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Virginia criminal lawyer/DUI attorney for Fairfax County, Arlington, Alexandria, Prince William & Loudoun

Marijuana decriminalization in Virginia – Fairfax criminal lawyer weighs in

Fairfax criminal lawyer pursuing your best defense for marijuana, misdemeanors & felonies

Nov 03, 2017 Marijuana decriminalization in Virginia – Fairfax criminal lawyer weighs in

Marijuana decriminalization in Virginia - Fairfax criminal lawyer weighs in

Marijuana decriminalization in Virginia – Fairfax criminal lawyer weighs in

Marijuana decriminalization and legalization are near and dear to my heart both as a Fairfax criminal lawyer and as a civil libertarian.

Fairfax criminal lawyer knows the sky does not fall with marijuana decriminalization

Fortunately, some Virginia lawmakers and political candidates are ready to start catching up with the other states that have decriminalized marijuana and not seen the sky fall, not even when marijuana/cannabis has been outright legalized for personal and medicinal use.

Virginia gubernatorial candidate Ralph Northam is friendlier to marijuana decriminalization that Ed Gillespie

On November 7, 2017, Virginia voters’ ballot choice will include the election of the Commonwealth’s next governor, with Ralph Northam on the Democratic ticket and Ed Gillespie as the Republican nominee. What are their positions on marijuana decriminalization? Marijuana Majority founder and chairperson Tom Angell reports that Northam, “supports decriminalizing marijuana and expanding medical cannabis access.” Gillespie is more lukewarm about marijuana decriminalization, with Angell reporting that Gillespie “has said he supports policies that would reduce marijuana arrests as well as enacting a more limited expansion of the state’s current low-THC medical cannabis law.”

Virginia’s Senate Majority Leader is on board with first-time decriminalization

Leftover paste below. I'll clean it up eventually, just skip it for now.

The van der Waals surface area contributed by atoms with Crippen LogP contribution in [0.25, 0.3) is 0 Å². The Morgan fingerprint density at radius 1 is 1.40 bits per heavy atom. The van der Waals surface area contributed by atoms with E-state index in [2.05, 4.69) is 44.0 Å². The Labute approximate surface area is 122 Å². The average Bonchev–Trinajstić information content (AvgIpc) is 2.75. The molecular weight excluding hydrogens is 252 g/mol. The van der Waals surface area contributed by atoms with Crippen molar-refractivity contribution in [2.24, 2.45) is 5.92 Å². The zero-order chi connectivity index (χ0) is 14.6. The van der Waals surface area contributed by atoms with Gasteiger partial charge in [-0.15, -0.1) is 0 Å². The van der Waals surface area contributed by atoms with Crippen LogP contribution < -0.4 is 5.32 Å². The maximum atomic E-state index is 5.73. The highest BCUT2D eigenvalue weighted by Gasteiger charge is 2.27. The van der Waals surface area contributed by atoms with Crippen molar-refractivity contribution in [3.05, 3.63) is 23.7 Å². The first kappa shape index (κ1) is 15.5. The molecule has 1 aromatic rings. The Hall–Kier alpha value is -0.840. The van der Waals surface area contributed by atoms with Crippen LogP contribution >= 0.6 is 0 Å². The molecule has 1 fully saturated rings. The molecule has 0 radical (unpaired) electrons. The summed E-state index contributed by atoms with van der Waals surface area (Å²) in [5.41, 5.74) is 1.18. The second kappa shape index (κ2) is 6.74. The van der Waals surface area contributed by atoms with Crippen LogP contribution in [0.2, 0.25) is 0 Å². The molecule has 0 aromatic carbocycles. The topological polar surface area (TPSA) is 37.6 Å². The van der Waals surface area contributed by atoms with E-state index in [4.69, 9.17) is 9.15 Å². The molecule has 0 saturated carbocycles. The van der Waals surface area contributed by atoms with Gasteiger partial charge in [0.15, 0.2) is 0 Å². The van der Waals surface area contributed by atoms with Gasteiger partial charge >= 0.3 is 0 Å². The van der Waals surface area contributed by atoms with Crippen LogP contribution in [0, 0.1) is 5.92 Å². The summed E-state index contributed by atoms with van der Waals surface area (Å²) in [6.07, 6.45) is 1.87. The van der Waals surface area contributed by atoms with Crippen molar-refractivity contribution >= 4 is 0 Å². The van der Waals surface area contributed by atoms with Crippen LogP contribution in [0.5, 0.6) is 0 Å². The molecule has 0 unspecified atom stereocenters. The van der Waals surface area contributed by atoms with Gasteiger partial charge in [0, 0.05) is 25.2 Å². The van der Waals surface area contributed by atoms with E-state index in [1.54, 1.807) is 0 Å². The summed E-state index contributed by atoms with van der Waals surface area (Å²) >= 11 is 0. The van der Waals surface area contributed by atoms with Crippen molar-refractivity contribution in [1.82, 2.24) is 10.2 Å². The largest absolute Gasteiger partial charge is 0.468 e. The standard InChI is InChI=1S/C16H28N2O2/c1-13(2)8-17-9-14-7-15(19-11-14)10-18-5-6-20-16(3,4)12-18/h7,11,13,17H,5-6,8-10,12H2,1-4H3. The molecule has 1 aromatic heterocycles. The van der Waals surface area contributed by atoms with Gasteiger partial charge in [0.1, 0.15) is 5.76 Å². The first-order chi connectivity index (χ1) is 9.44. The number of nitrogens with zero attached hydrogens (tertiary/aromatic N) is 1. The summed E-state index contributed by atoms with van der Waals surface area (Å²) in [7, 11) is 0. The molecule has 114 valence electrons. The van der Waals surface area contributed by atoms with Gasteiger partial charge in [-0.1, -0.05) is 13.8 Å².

Meanwhile, in Virginia Senate majority leader Tommy Norment (R) is in the process of drafting a bill for the 2018 legislative session that would convert a first time marijuana possession offense from a criminal to a civil disposition, with a fine, drug education, and suspension of the defendant’s driver’s license (presumably with eligibility to obtain restricted driving privileges during the license suspension period). He gives 50-50 odds that his proposed marijuana decriminalization legislation will pass.

As the Virginia Pilot reports: “[A]s an attorney who teaches at the College of William & Mary, [Norment has] seen the effect criminal drug convictions have on young people’s futures, he said. He called it ‘collateral damage.'”

When people like Tommy Norment (who does not support full marijuana legalization) come out for marijuana decriminalization and Bill Nye the Science Guy (who does not like marijuana) comes out for full legalization and regulation of marijuana, we are seeing the wisdom of non-marijuana consumers supporting marijuana law reform.

Fairfax criminal lawyer Jonathan L. Katz transitioned to criminal defense in 1991 with the marijuana legalization cause being part of that defining moment. To discuss your marijuana, drug, felony or misdemeanor case with Jon, please call his staff to set a confidential consultation, at 703-383-1100. 

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1 Comment
  • John Iorio
    Posted at 14:17h, 05 November Reply

    I don’t like Mr. Norment’s bill at all…why should a young person go thru that punishment over a bag of weed?? absolutely ridiculous legislation…..what are the penalties for some underage person getting nailed with a bottle of smirnoff???…… Yes to a civil disposition, no to d.m.v. penalties, and certainly NO to a silly, lame class on drugs or booze. Today ‘ s youth are well- versed in drugs and alcohol and they also have a conscience………..Perhaps there can be stiffer penalties for quantity ( an ounce or more) I will agree to that… I’m not in favor of weed abuse or alcoholism among kids, but Mr. Norment has lost all sense of perspective. These are serious penalites and will harm a youngster all through their 20’s……what horseshit! I have gotten to know hundreds of 20 somethings through my years with NORML and working sound at music festivals, and I will say that today’s young crowd is many more times as knowledgeable about drug use than my peers (50-75 let’s say) If Tommy Norment has really observed “the collateral damages”, then why is he in favor of tacking on all sorts of additional fines and penalties?? What a consummate hypocrite, and typical politician after parent s vote’s..
    I dare say that the Virginia Pilot is a hypocritical paper as well. We are not seeing “non- marijauna consumers” supporting marijuana law reform at all……We are seeing business – as-usual from gasbagging politicians- and we know that there’s nothing reforming about that at all…..be quiet Virginia Pilot, and step down from office Tommy Norment…..you are more suited for the nunnery, or perhaps the church lady role on saturday night live.

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